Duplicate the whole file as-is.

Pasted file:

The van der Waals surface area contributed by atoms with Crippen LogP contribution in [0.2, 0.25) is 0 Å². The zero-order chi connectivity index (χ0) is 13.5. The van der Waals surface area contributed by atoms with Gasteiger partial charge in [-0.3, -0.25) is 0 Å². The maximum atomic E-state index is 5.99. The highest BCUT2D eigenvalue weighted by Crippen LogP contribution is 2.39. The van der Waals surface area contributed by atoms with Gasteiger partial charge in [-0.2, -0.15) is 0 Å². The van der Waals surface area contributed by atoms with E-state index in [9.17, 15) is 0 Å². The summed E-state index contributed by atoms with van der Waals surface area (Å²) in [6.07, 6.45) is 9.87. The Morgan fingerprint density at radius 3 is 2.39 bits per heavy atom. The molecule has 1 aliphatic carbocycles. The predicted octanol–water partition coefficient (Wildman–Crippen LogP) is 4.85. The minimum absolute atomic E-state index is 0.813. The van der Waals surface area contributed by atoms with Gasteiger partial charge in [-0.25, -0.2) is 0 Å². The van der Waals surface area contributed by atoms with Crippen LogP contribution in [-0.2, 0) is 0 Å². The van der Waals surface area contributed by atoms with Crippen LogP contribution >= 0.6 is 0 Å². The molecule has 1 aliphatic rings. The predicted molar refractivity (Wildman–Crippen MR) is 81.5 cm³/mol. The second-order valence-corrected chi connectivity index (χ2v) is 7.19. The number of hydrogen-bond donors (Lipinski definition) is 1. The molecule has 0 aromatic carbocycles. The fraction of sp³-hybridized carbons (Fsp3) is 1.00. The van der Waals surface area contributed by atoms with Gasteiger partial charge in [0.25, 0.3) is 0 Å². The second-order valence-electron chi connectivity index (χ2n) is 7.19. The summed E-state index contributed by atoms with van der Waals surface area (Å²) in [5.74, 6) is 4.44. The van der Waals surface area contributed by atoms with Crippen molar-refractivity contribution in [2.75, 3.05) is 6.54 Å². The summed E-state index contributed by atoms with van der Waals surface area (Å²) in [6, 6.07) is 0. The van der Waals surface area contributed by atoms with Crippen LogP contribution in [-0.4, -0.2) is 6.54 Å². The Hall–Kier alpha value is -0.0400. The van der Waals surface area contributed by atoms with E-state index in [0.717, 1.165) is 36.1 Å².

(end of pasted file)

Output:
The van der Waals surface area contributed by atoms with Crippen LogP contribution in [0.2, 0.25) is 0 Å². The zero-order chi connectivity index (χ0) is 13.5. The van der Waals surface area contributed by atoms with Gasteiger partial charge in [-0.3, -0.25) is 0 Å². The maximum atomic E-state index is 5.99. The highest BCUT2D eigenvalue weighted by Crippen LogP contribution is 2.39. The van der Waals surface area contributed by atoms with Gasteiger partial charge in [-0.2, -0.15) is 0 Å². The van der Waals surface area contributed by atoms with E-state index in [9.17, 15) is 0 Å². The summed E-state index contributed by atoms with van der Waals surface area (Å²) in [6.07, 6.45) is 9.87. The Morgan fingerprint density at radius 3 is 2.39 bits per heavy atom. The molecule has 1 aliphatic carbocycles. The predicted octanol–water partition coefficient (Wildman–Crippen LogP) is 4.85. The minimum absolute atomic E-state index is 0.813. The van der Waals surface area contributed by atoms with Gasteiger partial charge in [-0.25, -0.2) is 0 Å². The van der Waals surface area contributed by atoms with Crippen LogP contribution in [-0.2, 0) is 0 Å². The van der Waals surface area contributed by atoms with Crippen LogP contribution >= 0.6 is 0 Å². The molecule has 1 aliphatic rings. The predicted molar refractivity (Wildman–Crippen MR) is 81.5 cm³/mol. The second-order valence-corrected chi connectivity index (χ2v) is 7.19. The number of hydrogen-bond donors (Lipinski definition) is 1. The molecule has 0 aromatic carbocycles. The fraction of sp³-hybridized carbons (Fsp3) is 1.00. The van der Waals surface area contributed by atoms with Gasteiger partial charge in [0.25, 0.3) is 0 Å². The second-order valence-electron chi connectivity index (χ2n) is 7.19. The summed E-state index contributed by atoms with van der Waals surface area (Å²) in [5.74, 6) is 4.44. The van der Waals surface area contributed by atoms with Crippen molar-refractivity contribution in [2.75, 3.05) is 6.54 Å². The summed E-state index contributed by atoms with van der Waals surface area (Å²) in [6, 6.07) is 0. The van der Waals surface area contributed by atoms with Crippen LogP contribution in [-0.4, -0.2) is 6.54 Å². The Hall–Kier alpha value is -0.0400. The van der Waals surface area contributed by atoms with E-state index in [0.717, 1.165) is 36.1 Å².